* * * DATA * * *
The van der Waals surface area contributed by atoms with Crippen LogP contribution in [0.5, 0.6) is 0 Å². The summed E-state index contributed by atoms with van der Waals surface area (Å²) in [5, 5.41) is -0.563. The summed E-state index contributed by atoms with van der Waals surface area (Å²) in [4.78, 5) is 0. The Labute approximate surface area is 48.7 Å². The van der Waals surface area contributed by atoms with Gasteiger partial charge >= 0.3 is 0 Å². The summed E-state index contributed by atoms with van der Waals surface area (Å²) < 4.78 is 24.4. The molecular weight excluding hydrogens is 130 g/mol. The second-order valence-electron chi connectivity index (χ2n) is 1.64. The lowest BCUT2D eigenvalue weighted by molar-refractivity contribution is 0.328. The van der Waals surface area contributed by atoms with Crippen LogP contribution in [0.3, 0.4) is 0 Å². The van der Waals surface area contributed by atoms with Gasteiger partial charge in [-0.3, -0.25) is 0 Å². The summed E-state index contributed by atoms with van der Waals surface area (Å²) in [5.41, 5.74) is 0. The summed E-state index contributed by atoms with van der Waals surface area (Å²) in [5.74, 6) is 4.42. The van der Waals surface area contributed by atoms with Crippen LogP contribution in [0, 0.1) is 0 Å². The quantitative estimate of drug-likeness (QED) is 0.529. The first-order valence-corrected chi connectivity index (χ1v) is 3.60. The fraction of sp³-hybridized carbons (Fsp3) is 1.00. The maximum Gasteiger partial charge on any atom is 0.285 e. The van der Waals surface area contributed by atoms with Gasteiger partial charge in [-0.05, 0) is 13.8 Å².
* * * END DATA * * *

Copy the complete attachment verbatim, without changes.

The van der Waals surface area contributed by atoms with Crippen LogP contribution in [0.5, 0.6) is 0 Å². The summed E-state index contributed by atoms with van der Waals surface area (Å²) in [5, 5.41) is -0.563. The summed E-state index contributed by atoms with van der Waals surface area (Å²) in [4.78, 5) is 0. The Labute approximate surface area is 48.7 Å². The van der Waals surface area contributed by atoms with Gasteiger partial charge >= 0.3 is 0 Å². The summed E-state index contributed by atoms with van der Waals surface area (Å²) < 4.78 is 24.4. The molecular weight excluding hydrogens is 130 g/mol. The second-order valence-electron chi connectivity index (χ2n) is 1.64. The lowest BCUT2D eigenvalue weighted by molar-refractivity contribution is 0.328. The van der Waals surface area contributed by atoms with Crippen LogP contribution in [0.3, 0.4) is 0 Å². The van der Waals surface area contributed by atoms with Gasteiger partial charge in [-0.3, -0.25) is 0 Å². The summed E-state index contributed by atoms with van der Waals surface area (Å²) in [5.41, 5.74) is 0. The summed E-state index contributed by atoms with van der Waals surface area (Å²) in [5.74, 6) is 4.42. The van der Waals surface area contributed by atoms with Crippen LogP contribution in [0, 0.1) is 0 Å². The quantitative estimate of drug-likeness (QED) is 0.529. The first-order valence-corrected chi connectivity index (χ1v) is 3.60. The fraction of sp³-hybridized carbons (Fsp3) is 1.00. The maximum Gasteiger partial charge on any atom is 0.285 e. The van der Waals surface area contributed by atoms with Gasteiger partial charge in [-0.05, 0) is 13.8 Å².